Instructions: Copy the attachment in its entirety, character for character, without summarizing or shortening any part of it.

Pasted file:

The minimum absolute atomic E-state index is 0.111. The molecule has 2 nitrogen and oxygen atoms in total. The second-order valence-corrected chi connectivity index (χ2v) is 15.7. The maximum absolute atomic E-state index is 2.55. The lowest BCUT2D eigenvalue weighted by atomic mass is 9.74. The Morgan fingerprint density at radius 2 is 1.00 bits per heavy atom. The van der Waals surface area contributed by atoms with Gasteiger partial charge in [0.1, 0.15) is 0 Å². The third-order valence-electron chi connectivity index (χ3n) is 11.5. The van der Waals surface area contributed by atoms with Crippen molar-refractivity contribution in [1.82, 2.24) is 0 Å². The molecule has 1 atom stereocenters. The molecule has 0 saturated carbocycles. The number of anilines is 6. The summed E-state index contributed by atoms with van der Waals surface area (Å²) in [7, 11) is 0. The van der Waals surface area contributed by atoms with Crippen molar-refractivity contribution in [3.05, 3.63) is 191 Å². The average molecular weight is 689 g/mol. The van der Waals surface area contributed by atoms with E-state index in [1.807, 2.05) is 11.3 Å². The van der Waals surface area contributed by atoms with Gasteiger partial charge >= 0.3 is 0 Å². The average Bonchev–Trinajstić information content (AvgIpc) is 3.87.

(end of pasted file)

The minimum absolute atomic E-state index is 0.111. The molecule has 2 nitrogen and oxygen atoms in total. The second-order valence-corrected chi connectivity index (χ2v) is 15.7. The maximum absolute atomic E-state index is 2.55. The lowest BCUT2D eigenvalue weighted by atomic mass is 9.74. The Morgan fingerprint density at radius 2 is 1.00 bits per heavy atom. The van der Waals surface area contributed by atoms with Gasteiger partial charge in [0.1, 0.15) is 0 Å². The third-order valence-electron chi connectivity index (χ3n) is 11.5. The van der Waals surface area contributed by atoms with Crippen molar-refractivity contribution in [1.82, 2.24) is 0 Å². The molecule has 1 atom stereocenters. The molecule has 0 saturated carbocycles. The number of anilines is 6. The summed E-state index contributed by atoms with van der Waals surface area (Å²) in [7, 11) is 0. The van der Waals surface area contributed by atoms with Crippen molar-refractivity contribution in [3.05, 3.63) is 191 Å². The average molecular weight is 689 g/mol. The van der Waals surface area contributed by atoms with E-state index in [1.807, 2.05) is 11.3 Å². The van der Waals surface area contributed by atoms with Gasteiger partial charge >= 0.3 is 0 Å². The average Bonchev–Trinajstić information content (AvgIpc) is 3.87.